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Manitoba History No. 89
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Manitoba’s Tartan Day 2010

The Tartan Day Manitoba 2010 Committee, comprised of representatives from several Manitoba Scottish cultural and related organizations, is planning a Tartan Day Celebration to be held at the Legislative Building beginning at 5:00PM on Tuesday, 6 April 2010. The Guest Speaker will be Hon. Bill Blaikie.

Manitobans of Scottish birth or descent, or those who are interested in Manitoba’s Scottish culture and history are invited to attend the public celebration in the Rotunda and Grand Staircase Foyer. The committee also encourages all Manitobans to wear tartan and other Scottish attire on 6 April.

Tartan Day was first established in Nova Scotia in 1986 and has since spread across Canada, the United States and internationally, even to the mother country. Tartan Day was officially adopted by the Legislative Assembly in 1994. The purpose of Manitoba Tartan Day is to recognize the role that Scottish Manitobans have played and continue to play in Manitoba’s cultural heritage.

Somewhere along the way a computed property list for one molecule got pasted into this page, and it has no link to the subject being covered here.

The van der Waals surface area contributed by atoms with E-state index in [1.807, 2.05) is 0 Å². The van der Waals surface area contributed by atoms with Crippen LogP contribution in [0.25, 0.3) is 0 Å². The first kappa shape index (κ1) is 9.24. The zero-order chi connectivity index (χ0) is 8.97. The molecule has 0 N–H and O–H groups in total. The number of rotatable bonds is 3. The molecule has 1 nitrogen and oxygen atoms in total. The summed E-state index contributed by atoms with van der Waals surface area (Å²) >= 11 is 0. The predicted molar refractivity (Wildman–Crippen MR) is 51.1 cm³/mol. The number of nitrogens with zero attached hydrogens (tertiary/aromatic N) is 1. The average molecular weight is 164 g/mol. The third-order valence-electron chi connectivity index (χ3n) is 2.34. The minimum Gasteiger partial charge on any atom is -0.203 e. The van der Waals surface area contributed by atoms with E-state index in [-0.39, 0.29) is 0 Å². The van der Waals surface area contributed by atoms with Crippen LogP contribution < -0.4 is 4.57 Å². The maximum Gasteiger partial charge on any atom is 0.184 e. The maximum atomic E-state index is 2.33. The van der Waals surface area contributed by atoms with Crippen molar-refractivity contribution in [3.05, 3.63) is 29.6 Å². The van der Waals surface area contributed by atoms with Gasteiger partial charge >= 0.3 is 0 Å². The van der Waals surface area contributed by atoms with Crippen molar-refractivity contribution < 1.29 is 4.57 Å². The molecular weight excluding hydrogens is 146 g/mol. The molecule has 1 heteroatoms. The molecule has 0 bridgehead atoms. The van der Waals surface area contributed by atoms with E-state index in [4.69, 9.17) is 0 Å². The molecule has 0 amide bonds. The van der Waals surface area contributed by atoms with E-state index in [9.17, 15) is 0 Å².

6 April 2010 is the 690th anniversary of the date of the signing in 1320 of the Declaration of Arbroath, at Arbroath Abbey, Scotland. Considered to be a Scottish Declaration of Independence, it is also thought by many to have been an inspiration for the US Declaration of Independence of 1776.

A provincial tartan, designed by Manitoban Hugh Kirkwood Rankine, had previously been adopted in 1962. The Manitoba Tartan, approved by the Lord Lyon King at Arms, guardian of Scottish Heraldry, is registered in Scotland as the official tartan of the province. The design received royal assent 1 May 1962. Each colour has its own significance: Dark Red Squares—natural resources of the province; Azure Blue Lines—Lord Selkirk, founder of the Red River Settlement (Winnipeg); Dark Green Lines—the men and women of many races who have enriched the life of the province; and Golden Lines—grain and other agricultural products.

For information contact:

John Perrin
Office: 204-944-7199
Residence: 204-489-9235

MHS News Archive

Page revised: 17 May 2010

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